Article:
"Croatia's accession to the European Union provided an impetus to the country's exports growth, the first driver of economic recovery, which is growing by approximately 2.7%. Although standing at half its growth rate in the period before the crisis, it is a sustainable growth as it takes place amid deleveraging by all the sectors – households, the corporate sector and the government", said Boris Vujčić, Croatian National Bank Governor at the conference "The Kind of Croatia We Need – 5 Years of EU Membership", an event held on 26 June and hosted by Večernji list.
Governor Vujčić commented on Croatia's faster growth in the last decade, explaining that such growth was unsustainable since it was based on debt accumulation; borrowing of the government, the banks and the household sector and that it could only function up to a point when the debt reached a certain level after which it could not grow anymore, after which a crisis commonly hits. Excessive borrowing was the main reason behind a lengthy period of recession in Croatia, the Governor added, noting the importance of implementation of structural reforms, which could be more beneficial to Croatia than the mere accession to the European Union and European Monetary Union, which definitely bring their benefits as well.
Turning to investments, the Governor explained that although money was the cheapest now, investments were missing because the banks would not extend loans to companies failing to show credible signs that the loans would be repaid. In addition, there is no market perspective for those wishing to invest, and structural changes that would improve market conditions are also lacking, and there are many obstacles to foreign investments. With its accession to the European Union, Croatia has entered a vast number of programmes creating opportunities for the high-tech industry it would not have had had it not been for Croatia's membership in the EU, the Governor said, giving an example of the fusion research project, with Croatia and Spain as partner countries.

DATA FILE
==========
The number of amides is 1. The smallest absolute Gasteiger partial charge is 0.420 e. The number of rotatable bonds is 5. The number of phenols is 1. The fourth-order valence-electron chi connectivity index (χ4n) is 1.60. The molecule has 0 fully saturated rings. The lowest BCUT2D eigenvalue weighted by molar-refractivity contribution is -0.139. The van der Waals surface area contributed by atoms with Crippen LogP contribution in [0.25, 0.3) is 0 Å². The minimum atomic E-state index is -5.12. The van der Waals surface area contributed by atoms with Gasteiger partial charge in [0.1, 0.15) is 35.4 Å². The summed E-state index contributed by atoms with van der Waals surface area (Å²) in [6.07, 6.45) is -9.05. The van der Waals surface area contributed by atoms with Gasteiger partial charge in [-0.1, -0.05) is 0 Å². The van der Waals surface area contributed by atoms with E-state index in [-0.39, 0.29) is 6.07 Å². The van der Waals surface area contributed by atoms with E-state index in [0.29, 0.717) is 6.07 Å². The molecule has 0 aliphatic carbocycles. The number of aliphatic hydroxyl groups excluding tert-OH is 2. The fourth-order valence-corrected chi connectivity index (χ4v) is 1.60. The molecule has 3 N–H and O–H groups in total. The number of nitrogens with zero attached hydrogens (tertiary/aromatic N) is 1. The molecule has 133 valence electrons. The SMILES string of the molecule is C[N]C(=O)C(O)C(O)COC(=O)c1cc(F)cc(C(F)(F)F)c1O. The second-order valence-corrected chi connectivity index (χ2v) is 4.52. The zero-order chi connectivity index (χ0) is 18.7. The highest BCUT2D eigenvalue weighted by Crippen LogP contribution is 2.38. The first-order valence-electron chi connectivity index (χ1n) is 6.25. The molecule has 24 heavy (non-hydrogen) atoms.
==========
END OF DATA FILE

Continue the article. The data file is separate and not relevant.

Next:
As regards the priorities from the standpoint of monetary authority, the Governor said that the central bank would continue to maintain exchange rate and banking system stability and noted that he expected that Croatia's journey towards the euro area would be a rather fast one. Commenting on the labour market, he observed that it would be the most dynamic sector in the following five to ten years. "Structural changes on the labour market have begun, and they will be very deep and require increasing adjustment efforts", the Governor said, noting the issue of demographic ageing and labour outflows which lead to pressures on wage growth. "Over a medium and long term, the fast pace of advancement in automatisation and robotisation will make it possible to eliminate the problem of labour shortage and instead, we will probably start talking about the problem of an ever increasing number of jobs being replaced by automated or robotised jobs", governor Vujčić noted in conclusion.
The panel discussion on the topic "The Economy and the EU" gathered, in addition to Governor Boris Vujčić, Darko Horvat, Economy Minister, Branko Grčić, former Minister of Regional Development and EU Funds, Nenad Bakić, entrepreneur and Gordana Deranja, the President of the Croatian Employers' Association.
Emil Tedeschi, entrepreneur, Gordan Jandroković, the Speaker of the Croatian Parliament and Kolinda Grabar-Kitarović, President of the Republic of Croatia gave topical presentations, which were followed by three panel discussions. In addition to the panel entitled "The Economy and the EU" with participation of Governor Boris Vujčić, the other two panel discussions were "The Politics and the EU" and "Positive Experiences from EU Membership".